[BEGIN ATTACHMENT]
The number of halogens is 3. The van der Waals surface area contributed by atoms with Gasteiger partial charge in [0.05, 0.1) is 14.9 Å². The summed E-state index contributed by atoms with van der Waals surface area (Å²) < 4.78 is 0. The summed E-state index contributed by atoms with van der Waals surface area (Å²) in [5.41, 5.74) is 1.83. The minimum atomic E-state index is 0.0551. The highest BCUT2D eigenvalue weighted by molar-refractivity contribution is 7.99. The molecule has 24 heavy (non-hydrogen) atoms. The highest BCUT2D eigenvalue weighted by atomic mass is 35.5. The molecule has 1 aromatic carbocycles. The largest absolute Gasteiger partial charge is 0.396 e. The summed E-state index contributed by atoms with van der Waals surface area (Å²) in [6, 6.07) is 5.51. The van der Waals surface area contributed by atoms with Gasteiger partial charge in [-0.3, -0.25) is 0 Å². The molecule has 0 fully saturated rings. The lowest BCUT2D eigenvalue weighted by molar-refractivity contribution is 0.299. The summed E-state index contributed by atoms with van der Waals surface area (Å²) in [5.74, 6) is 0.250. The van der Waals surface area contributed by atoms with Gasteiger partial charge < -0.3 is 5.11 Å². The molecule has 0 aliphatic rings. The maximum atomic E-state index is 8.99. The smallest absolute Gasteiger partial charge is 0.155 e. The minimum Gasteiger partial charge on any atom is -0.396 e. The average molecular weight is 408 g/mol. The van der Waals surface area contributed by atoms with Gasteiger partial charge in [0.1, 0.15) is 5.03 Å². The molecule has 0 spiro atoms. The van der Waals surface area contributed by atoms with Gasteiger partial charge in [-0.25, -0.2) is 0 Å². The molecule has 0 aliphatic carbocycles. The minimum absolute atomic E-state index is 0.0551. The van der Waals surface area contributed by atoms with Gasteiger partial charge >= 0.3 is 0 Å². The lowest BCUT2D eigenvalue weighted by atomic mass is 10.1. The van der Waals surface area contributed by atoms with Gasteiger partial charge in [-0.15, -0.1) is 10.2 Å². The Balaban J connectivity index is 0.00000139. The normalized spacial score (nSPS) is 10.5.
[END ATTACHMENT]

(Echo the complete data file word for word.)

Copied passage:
The number of halogens is 3. The van der Waals surface area contributed by atoms with Gasteiger partial charge in [0.05, 0.1) is 14.9 Å². The summed E-state index contributed by atoms with van der Waals surface area (Å²) < 4.78 is 0. The summed E-state index contributed by atoms with van der Waals surface area (Å²) in [5.41, 5.74) is 1.83. The minimum atomic E-state index is 0.0551. The highest BCUT2D eigenvalue weighted by molar-refractivity contribution is 7.99. The molecule has 24 heavy (non-hydrogen) atoms. The highest BCUT2D eigenvalue weighted by atomic mass is 35.5. The molecule has 1 aromatic carbocycles. The largest absolute Gasteiger partial charge is 0.396 e. The summed E-state index contributed by atoms with van der Waals surface area (Å²) in [6, 6.07) is 5.51. The van der Waals surface area contributed by atoms with Gasteiger partial charge in [-0.3, -0.25) is 0 Å². The molecule has 0 fully saturated rings. The lowest BCUT2D eigenvalue weighted by molar-refractivity contribution is 0.299. The summed E-state index contributed by atoms with van der Waals surface area (Å²) in [5.74, 6) is 0.250. The van der Waals surface area contributed by atoms with Gasteiger partial charge < -0.3 is 5.11 Å². The molecule has 0 aliphatic rings. The maximum atomic E-state index is 8.99. The smallest absolute Gasteiger partial charge is 0.155 e. The minimum Gasteiger partial charge on any atom is -0.396 e. The average molecular weight is 408 g/mol. The van der Waals surface area contributed by atoms with Gasteiger partial charge in [0.1, 0.15) is 5.03 Å². The molecule has 0 spiro atoms. The van der Waals surface area contributed by atoms with Gasteiger partial charge in [-0.25, -0.2) is 0 Å². The molecule has 0 aliphatic carbocycles. The minimum absolute atomic E-state index is 0.0551. The van der Waals surface area contributed by atoms with Gasteiger partial charge >= 0.3 is 0 Å². The lowest BCUT2D eigenvalue weighted by atomic mass is 10.1. The van der Waals surface area contributed by atoms with Gasteiger partial charge in [-0.15, -0.1) is 10.2 Å². The Balaban J connectivity index is 0.00000139. The normalized spacial score (nSPS) is 10.5.